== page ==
There’s nothing better than blueberries to fight the ugly winter blues. Even though it’s difficult to find fresh blueberries in the winter, you can still cook pies, cakes and muffins with frozen berries. But the question begs itself, should you thaw blueberries before baking?
You should thaw blueberries when preparing pancakes, waffles or anything with a short baking time. For things that need a longer baking time in the oven, like muffins and pies, you can use both thawed and frozen blueberries. Although the thawed option would work better.
Why? That’s what I’ll explain in this post! I’ll also share a couple of tips on minimizing the color bleeding of blueberries. In addition, how to freeze and thaw them without messing up their texture. Let’s see!
Smoothie Tip: Adding frozen blueberries, instead of ice, enhances the flavor and nutrient content. In addition, I routinely add pomegranate juice to my smoothies. The secret to an easy smoothie is having a blender powerful enough to handle the workload.
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The Relation Between Thawing Blueberries and Baking Time
As a rule of thumb, you should go with thawed berries whenever you prepare something with a short baking time.
Why use thawed berries with a short baking time? If you toss the berries in the batter while they’re still frozen, they might not have enough time to defrost in the pan. Cold berries will prevent the surrounding batter from baking properly, leaving you with a partially raw, soggy result.
Therefore, if you’re preparing pancakes, waffles, or anything similar, it’s better to thaw the berries for a few minutes before tossing them in the batter. If you’re baking muffins, cakes or pies, both thawed and frozen berries will work. However, frozen berries are less preferred because of two reasons:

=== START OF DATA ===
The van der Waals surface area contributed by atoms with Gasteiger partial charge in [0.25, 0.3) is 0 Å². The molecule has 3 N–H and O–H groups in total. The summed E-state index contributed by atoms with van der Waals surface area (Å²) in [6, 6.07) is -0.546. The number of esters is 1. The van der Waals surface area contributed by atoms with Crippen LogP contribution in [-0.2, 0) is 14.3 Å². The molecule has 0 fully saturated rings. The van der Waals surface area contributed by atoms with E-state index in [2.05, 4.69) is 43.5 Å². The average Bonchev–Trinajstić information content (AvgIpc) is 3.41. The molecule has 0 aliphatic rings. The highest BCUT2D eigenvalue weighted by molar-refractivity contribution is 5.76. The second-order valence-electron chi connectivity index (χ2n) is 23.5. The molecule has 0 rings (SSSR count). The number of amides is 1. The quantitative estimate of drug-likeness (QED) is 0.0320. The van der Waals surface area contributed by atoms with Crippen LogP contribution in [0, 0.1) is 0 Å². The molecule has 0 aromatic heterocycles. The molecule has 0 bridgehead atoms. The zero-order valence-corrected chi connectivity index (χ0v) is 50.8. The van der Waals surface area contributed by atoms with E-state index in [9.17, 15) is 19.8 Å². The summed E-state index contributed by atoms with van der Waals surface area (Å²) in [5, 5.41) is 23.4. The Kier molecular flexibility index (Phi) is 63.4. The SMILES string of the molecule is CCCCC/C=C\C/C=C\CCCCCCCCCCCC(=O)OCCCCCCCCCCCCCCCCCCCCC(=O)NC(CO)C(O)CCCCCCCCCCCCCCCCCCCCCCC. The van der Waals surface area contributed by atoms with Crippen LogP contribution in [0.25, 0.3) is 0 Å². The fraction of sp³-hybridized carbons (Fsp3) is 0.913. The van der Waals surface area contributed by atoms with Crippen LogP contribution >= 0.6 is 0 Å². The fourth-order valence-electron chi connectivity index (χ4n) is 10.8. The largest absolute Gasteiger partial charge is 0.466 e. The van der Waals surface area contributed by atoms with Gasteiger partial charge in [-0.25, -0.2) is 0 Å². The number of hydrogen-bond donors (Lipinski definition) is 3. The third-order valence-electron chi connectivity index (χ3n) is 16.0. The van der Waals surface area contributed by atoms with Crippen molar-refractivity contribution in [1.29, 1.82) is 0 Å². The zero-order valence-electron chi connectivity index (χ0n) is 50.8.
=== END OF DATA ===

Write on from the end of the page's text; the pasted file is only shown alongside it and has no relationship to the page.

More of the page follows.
- They sink deep into the batter.
- They ‘bleed’ too much juice into the batter.
The sinking issue is self-explanatory. Frozen berries are a bit heavier than their thawed or fresh counterparts, therefore gravity pulls them down. But what about color bleeding? That’s what I’ll explain in the next section.
How Freezing Changes Blueberries
As you probably know, blueberries are full of water. They consist of 84% water, to be exact 1. As you may recall from high school, water expands when it turns to ice. The expansion literally rips the blueberries from within. It ruins the intricate cellular structure, and may even burst the skin open.
Therefore, as long as the berry remains frozen, you can hardly notice any of these changes. The structural changes start unfolding as the berries warm up inside the oven. Because the cells surrounding the juice have ruptured, the berries ‘bleed’ into the batter, giving a bluish-green tint to whatever you’re baking.
Technically speaking, thawed berries will also bleed, but you can find your way around that problem with the two tips I’ll mention up next.
Tips To Keep Blueberries From Bleeding Into the Batter
Before you fold your thawed blueberries into the batter, trying coating them with a tablespoon or two of flour or cornstarch 2. Either ingredient will absorb some of the berries’ juice, so they won’t bleed much as they bake.
If you decide to go with that option, subtract the amount of flour or cornstarch you used from the amount you’ll add when preparing the food.
Rinsing the Berries
Some people like rinsing the thawed berries a few times with cold water to drain the excess juice and keep the batter looking yellow. Although this method does minimize the bleeding, it wastes too much juice.
That juice bursting in your mouth is the thing that makes blueberry muffins so tasty and irresistible!
How To Keep Blueberries From Sinking In Cake
If you’ve tried baking cakes or muffins with frozen blueberries, I’m sure you noticed the berries always end up at the bottom of every muffin. Typically, the unbalanced distribution makes the muffins soggier towards the bottom, making it a bit harder to remove them from the pan.